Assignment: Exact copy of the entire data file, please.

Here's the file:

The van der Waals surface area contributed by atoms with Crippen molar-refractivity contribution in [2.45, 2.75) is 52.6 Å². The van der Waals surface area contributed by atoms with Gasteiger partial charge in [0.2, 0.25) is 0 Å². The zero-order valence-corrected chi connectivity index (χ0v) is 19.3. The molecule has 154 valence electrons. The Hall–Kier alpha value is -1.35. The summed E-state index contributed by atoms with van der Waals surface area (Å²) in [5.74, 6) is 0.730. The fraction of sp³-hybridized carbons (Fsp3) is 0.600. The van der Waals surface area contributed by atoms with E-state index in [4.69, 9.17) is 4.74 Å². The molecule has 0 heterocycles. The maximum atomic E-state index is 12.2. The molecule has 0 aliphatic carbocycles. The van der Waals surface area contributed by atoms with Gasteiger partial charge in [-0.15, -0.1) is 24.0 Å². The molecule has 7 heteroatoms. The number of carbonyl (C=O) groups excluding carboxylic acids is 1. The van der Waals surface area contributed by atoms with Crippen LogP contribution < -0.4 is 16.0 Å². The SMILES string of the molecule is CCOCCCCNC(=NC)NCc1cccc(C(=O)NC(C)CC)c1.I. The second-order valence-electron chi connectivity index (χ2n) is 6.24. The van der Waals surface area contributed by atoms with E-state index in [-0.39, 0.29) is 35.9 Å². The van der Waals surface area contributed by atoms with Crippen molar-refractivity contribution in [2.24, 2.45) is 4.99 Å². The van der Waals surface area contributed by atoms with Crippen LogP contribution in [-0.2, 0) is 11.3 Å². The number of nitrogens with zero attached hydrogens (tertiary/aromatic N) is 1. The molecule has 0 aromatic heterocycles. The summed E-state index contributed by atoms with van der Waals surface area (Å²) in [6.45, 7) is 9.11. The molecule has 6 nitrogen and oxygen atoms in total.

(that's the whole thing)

The van der Waals surface area contributed by atoms with Crippen molar-refractivity contribution in [2.45, 2.75) is 52.6 Å². The van der Waals surface area contributed by atoms with Gasteiger partial charge in [0.2, 0.25) is 0 Å². The zero-order valence-corrected chi connectivity index (χ0v) is 19.3. The molecule has 154 valence electrons. The Hall–Kier alpha value is -1.35. The summed E-state index contributed by atoms with van der Waals surface area (Å²) in [5.74, 6) is 0.730. The fraction of sp³-hybridized carbons (Fsp3) is 0.600. The van der Waals surface area contributed by atoms with E-state index in [4.69, 9.17) is 4.74 Å². The molecule has 0 heterocycles. The maximum atomic E-state index is 12.2. The molecule has 0 aliphatic carbocycles. The van der Waals surface area contributed by atoms with Gasteiger partial charge in [-0.15, -0.1) is 24.0 Å². The molecule has 7 heteroatoms. The number of carbonyl (C=O) groups excluding carboxylic acids is 1. The van der Waals surface area contributed by atoms with Crippen LogP contribution < -0.4 is 16.0 Å². The SMILES string of the molecule is CCOCCCCNC(=NC)NCc1cccc(C(=O)NC(C)CC)c1.I. The second-order valence-electron chi connectivity index (χ2n) is 6.24. The van der Waals surface area contributed by atoms with E-state index in [-0.39, 0.29) is 35.9 Å². The van der Waals surface area contributed by atoms with Crippen molar-refractivity contribution in [2.24, 2.45) is 4.99 Å². The van der Waals surface area contributed by atoms with Crippen LogP contribution in [-0.2, 0) is 11.3 Å². The number of nitrogens with zero attached hydrogens (tertiary/aromatic N) is 1. The molecule has 0 aromatic heterocycles. The summed E-state index contributed by atoms with van der Waals surface area (Å²) in [6.45, 7) is 9.11. The molecule has 6 nitrogen and oxygen atoms in total.